A woman and two children drowned in the Rio Grande on Friday night in Eagle Pass, Texas, after U.S. border agents were prevented from responding, federal officials said Saturday.

In a statement, a Department of Homeland Security spokesperson said U.S. Border Patrol agents were made aware of the migrants’ distress by the Mexican government but were unable to enter the area from the U.S. side after Texas National Guard troops, under the direction of Texas Gov. Greg Abbott, prevented them from doing so.

~Dennis Romero/NBC News

Excuse me, but isn’t Greg Abbott the one who claimed to be pro-life when he signed the most draconian anti-abortion legislation in the country post-Dobbs. Governor, how is the above incident “pro-life?”

This tragic event occurred one day following the latest email from my favorite “do nothing” U.S. representative Aaron Bean (R-FL4).  He posted the following:

This week, I took to the House floor to refute President Biden’s false claim that Republicans are to blame for the border crisis. It’s this administration’s open border policies that have directly resulted in the invasion happening along the southern border.

Americans know the truth. Our southern border remains open for one reason and one reason only: because President Biden refuses to shut it down.

If only the congressman would spend less time watching (and appearing on) Fox News and read any analysis about the increase in global migration.  He might learn the “flood” of migrants at our southern border is the result of lingering economic impacts from the pandemic, climate change and political persecution.  And as he tends to do, he once again equated talk with action.  Here are the three actions he took in response to what he calls an “invasion.”

  • Made a speech on the House floor.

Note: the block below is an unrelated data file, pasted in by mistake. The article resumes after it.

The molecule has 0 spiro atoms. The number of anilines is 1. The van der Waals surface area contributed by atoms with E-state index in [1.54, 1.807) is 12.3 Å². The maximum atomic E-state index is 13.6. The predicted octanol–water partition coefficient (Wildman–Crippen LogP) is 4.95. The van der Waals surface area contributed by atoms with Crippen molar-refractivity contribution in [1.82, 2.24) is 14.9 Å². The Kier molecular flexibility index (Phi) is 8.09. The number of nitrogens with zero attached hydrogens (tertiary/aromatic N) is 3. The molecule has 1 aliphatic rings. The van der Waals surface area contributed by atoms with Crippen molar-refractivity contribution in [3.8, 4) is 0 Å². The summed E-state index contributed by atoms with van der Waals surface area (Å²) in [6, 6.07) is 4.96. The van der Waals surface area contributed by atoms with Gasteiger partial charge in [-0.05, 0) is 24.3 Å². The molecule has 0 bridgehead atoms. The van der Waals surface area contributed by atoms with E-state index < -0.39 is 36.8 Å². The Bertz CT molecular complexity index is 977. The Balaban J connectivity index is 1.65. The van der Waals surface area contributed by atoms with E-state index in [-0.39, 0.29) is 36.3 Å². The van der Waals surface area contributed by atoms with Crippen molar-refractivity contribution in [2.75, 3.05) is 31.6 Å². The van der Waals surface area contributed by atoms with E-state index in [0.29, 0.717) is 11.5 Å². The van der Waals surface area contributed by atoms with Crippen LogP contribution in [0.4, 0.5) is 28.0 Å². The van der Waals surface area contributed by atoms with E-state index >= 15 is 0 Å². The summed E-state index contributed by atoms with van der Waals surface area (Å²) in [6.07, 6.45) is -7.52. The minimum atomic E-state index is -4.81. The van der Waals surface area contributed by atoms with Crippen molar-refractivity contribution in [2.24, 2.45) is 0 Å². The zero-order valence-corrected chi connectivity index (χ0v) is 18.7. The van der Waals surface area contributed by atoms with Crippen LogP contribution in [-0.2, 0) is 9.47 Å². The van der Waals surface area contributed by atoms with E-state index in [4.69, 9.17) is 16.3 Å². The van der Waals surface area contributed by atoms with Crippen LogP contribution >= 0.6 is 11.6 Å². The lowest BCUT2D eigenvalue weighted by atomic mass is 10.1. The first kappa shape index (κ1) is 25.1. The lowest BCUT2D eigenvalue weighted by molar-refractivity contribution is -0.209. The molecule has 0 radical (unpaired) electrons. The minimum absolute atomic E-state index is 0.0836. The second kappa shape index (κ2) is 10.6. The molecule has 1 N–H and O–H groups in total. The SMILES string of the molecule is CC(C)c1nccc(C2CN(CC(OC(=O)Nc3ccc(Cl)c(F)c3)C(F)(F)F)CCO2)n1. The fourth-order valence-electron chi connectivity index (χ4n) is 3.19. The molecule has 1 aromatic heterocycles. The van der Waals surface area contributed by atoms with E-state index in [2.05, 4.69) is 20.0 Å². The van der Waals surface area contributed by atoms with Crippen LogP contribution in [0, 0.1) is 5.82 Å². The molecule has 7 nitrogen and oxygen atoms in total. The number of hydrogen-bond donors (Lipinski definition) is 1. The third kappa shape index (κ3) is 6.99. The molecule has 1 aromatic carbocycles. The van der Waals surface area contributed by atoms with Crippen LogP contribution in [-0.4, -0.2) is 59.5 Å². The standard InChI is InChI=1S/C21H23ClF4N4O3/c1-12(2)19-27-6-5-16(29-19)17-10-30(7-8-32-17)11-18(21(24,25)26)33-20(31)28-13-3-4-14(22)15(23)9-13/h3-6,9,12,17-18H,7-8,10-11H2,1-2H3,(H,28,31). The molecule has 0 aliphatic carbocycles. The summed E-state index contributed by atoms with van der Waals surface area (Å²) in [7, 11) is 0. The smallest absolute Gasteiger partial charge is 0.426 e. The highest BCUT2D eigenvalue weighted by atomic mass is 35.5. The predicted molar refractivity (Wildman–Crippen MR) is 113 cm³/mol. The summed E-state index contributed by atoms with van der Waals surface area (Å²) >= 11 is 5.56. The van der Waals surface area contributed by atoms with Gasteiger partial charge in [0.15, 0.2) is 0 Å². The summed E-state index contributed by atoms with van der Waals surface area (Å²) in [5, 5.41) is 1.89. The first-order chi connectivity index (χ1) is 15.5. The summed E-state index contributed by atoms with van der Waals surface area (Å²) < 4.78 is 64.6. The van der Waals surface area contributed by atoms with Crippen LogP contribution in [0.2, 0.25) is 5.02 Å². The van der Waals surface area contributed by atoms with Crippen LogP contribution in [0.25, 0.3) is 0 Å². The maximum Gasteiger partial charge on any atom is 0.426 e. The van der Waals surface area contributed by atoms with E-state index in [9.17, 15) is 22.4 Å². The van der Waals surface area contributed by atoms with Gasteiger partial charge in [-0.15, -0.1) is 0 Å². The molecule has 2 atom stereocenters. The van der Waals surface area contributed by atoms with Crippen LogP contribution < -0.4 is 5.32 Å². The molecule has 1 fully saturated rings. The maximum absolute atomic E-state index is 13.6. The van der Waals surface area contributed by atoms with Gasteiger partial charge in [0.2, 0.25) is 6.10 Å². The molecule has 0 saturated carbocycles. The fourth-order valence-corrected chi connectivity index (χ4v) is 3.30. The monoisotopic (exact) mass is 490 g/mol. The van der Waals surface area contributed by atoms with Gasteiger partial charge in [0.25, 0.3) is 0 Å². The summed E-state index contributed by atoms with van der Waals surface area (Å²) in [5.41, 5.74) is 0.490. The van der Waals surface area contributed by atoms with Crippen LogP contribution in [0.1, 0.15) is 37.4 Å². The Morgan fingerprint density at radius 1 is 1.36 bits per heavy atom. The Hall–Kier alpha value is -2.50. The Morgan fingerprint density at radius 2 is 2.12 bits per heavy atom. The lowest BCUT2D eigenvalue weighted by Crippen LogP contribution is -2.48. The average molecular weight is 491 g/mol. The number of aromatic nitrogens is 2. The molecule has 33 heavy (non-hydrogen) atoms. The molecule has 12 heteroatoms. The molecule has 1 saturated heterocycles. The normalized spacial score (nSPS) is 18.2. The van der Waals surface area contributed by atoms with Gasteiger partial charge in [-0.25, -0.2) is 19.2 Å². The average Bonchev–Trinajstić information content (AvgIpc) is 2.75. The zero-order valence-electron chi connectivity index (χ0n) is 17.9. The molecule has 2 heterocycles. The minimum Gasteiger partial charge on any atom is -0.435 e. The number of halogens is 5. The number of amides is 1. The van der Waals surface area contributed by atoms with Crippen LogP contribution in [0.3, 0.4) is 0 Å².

• Sent a letter to New York City mayor Eric Adams.
  • Appeared on Fox News to “discuss [Homeland Security] Secretary Mayorka’s dereliction of duty.”

What he did not do was propose an alternative to the bipartisan efforts in the Senate to address the issue, a compromise he opposes.

There is no question the border situation needs attention, but the real issue becomes clearer when viewed through a historical perspective.  Although the number of immigrants seeking entry into the United States may be at an all-time high, the total is a significantly lower percentage of the current U.S. population.  In 1907, 1,004,756 immigrants were processed through Ellis Island at a time when the total U.S. population was only 87 million.  In other words, America absorbed immigrants who made up an increase of 1.15 percent of its current population.  In contrast, U.S. Customs and Border Protection reports just over 2.5 million migrants sought entry at the southern border in 2023 when the total U.S. population was 335.9 million for what would amount to an absorption rate of 0.74 percent.

On a more personal note, both my paternal and maternal grandparents came through Ellis Island during the early 1900s.  They were seeking refuge from the pogroms, organized efforts to eliminate or expel ethic and religious minorities, particularly Jews, from Russia and eastern Europe.  They did not speak English.  As documented by Lesley Kennedy on HISTORY.COM, over 80 percent of the arrivals at Ellis Island were processed and released within a few hours.  And less than two percent were denied entry.  Which raises some obvious questions.